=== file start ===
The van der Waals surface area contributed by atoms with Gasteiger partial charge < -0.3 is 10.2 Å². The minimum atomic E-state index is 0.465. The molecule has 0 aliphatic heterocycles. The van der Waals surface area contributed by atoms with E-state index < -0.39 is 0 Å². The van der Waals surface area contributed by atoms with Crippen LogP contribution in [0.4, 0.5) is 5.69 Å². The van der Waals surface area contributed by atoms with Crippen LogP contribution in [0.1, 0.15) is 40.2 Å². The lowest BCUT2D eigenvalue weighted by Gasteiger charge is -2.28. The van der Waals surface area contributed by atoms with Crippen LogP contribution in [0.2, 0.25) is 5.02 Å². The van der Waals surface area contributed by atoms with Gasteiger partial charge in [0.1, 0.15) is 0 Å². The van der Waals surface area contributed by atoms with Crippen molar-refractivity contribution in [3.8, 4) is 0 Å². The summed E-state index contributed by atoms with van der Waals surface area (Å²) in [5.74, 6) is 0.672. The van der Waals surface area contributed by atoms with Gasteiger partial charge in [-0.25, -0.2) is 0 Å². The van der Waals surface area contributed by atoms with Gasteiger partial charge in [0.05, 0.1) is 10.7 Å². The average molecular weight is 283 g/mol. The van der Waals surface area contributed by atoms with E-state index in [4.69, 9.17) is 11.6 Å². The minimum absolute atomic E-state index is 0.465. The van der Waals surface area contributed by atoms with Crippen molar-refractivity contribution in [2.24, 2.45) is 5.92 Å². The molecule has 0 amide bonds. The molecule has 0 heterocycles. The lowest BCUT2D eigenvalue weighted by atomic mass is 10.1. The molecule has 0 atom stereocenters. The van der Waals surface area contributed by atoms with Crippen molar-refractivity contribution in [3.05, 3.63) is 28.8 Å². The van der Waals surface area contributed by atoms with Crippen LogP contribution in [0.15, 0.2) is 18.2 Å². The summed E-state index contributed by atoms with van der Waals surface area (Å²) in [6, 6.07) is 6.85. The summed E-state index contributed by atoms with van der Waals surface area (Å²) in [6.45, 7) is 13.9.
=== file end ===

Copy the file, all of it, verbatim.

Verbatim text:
The van der Waals surface area contributed by atoms with Gasteiger partial charge < -0.3 is 10.2 Å². The minimum atomic E-state index is 0.465. The molecule has 0 aliphatic heterocycles. The van der Waals surface area contributed by atoms with E-state index < -0.39 is 0 Å². The van der Waals surface area contributed by atoms with Crippen LogP contribution in [0.4, 0.5) is 5.69 Å². The van der Waals surface area contributed by atoms with Crippen LogP contribution in [0.1, 0.15) is 40.2 Å². The lowest BCUT2D eigenvalue weighted by Gasteiger charge is -2.28. The van der Waals surface area contributed by atoms with Crippen LogP contribution in [0.2, 0.25) is 5.02 Å². The van der Waals surface area contributed by atoms with Gasteiger partial charge in [0.1, 0.15) is 0 Å². The van der Waals surface area contributed by atoms with Crippen molar-refractivity contribution in [3.8, 4) is 0 Å². The summed E-state index contributed by atoms with van der Waals surface area (Å²) in [5.74, 6) is 0.672. The van der Waals surface area contributed by atoms with Gasteiger partial charge in [-0.25, -0.2) is 0 Å². The van der Waals surface area contributed by atoms with Gasteiger partial charge in [0.05, 0.1) is 10.7 Å². The average molecular weight is 283 g/mol. The van der Waals surface area contributed by atoms with E-state index in [4.69, 9.17) is 11.6 Å². The minimum absolute atomic E-state index is 0.465. The van der Waals surface area contributed by atoms with Crippen molar-refractivity contribution in [2.24, 2.45) is 5.92 Å². The molecule has 0 amide bonds. The molecule has 0 heterocycles. The lowest BCUT2D eigenvalue weighted by atomic mass is 10.1. The molecule has 0 atom stereocenters. The van der Waals surface area contributed by atoms with Crippen molar-refractivity contribution in [3.05, 3.63) is 28.8 Å². The van der Waals surface area contributed by atoms with Crippen LogP contribution in [0.15, 0.2) is 18.2 Å². The summed E-state index contributed by atoms with van der Waals surface area (Å²) in [6, 6.07) is 6.85. The summed E-state index contributed by atoms with van der Waals surface area (Å²) in [6.45, 7) is 13.9.